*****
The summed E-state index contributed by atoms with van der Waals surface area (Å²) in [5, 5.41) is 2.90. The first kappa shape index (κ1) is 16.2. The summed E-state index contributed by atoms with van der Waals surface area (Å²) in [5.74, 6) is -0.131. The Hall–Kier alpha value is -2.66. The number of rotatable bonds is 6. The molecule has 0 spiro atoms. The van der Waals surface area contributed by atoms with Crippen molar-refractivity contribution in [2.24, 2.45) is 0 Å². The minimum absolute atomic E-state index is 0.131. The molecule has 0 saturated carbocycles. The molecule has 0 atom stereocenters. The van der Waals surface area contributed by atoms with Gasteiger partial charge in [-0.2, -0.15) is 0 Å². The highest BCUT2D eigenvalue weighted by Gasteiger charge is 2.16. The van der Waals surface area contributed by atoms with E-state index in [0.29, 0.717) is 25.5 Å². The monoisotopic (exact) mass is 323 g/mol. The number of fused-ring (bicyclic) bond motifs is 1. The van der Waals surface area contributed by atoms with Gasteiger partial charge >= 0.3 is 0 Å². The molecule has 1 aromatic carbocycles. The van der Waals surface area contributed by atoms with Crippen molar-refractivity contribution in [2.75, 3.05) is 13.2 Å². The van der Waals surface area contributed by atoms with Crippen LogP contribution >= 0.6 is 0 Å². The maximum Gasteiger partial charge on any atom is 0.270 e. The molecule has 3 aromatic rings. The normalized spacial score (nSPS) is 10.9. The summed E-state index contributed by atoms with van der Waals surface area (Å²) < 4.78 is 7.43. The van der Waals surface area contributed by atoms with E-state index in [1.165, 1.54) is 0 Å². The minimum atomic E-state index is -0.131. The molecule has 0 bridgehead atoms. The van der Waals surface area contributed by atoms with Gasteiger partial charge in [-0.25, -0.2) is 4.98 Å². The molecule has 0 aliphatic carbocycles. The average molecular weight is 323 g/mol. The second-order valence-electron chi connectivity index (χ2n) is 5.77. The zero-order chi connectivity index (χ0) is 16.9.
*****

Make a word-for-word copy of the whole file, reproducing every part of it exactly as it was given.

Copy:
The summed E-state index contributed by atoms with van der Waals surface area (Å²) in [5, 5.41) is 2.90. The first kappa shape index (κ1) is 16.2. The summed E-state index contributed by atoms with van der Waals surface area (Å²) in [5.74, 6) is -0.131. The Hall–Kier alpha value is -2.66. The number of rotatable bonds is 6. The molecule has 0 spiro atoms. The van der Waals surface area contributed by atoms with Crippen molar-refractivity contribution in [2.24, 2.45) is 0 Å². The minimum absolute atomic E-state index is 0.131. The molecule has 0 saturated carbocycles. The molecule has 0 atom stereocenters. The van der Waals surface area contributed by atoms with Gasteiger partial charge in [-0.2, -0.15) is 0 Å². The highest BCUT2D eigenvalue weighted by Gasteiger charge is 2.16. The van der Waals surface area contributed by atoms with E-state index in [0.29, 0.717) is 25.5 Å². The monoisotopic (exact) mass is 323 g/mol. The number of fused-ring (bicyclic) bond motifs is 1. The van der Waals surface area contributed by atoms with Gasteiger partial charge >= 0.3 is 0 Å². The molecule has 1 aromatic carbocycles. The van der Waals surface area contributed by atoms with Crippen molar-refractivity contribution in [2.75, 3.05) is 13.2 Å². The van der Waals surface area contributed by atoms with Crippen LogP contribution >= 0.6 is 0 Å². The maximum Gasteiger partial charge on any atom is 0.270 e. The molecule has 3 aromatic rings. The normalized spacial score (nSPS) is 10.9. The summed E-state index contributed by atoms with van der Waals surface area (Å²) < 4.78 is 7.43. The van der Waals surface area contributed by atoms with E-state index in [1.165, 1.54) is 0 Å². The minimum atomic E-state index is -0.131. The molecule has 0 bridgehead atoms. The van der Waals surface area contributed by atoms with Gasteiger partial charge in [-0.25, -0.2) is 4.98 Å². The molecule has 0 aliphatic carbocycles. The average molecular weight is 323 g/mol. The second-order valence-electron chi connectivity index (χ2n) is 5.77. The zero-order chi connectivity index (χ0) is 16.9.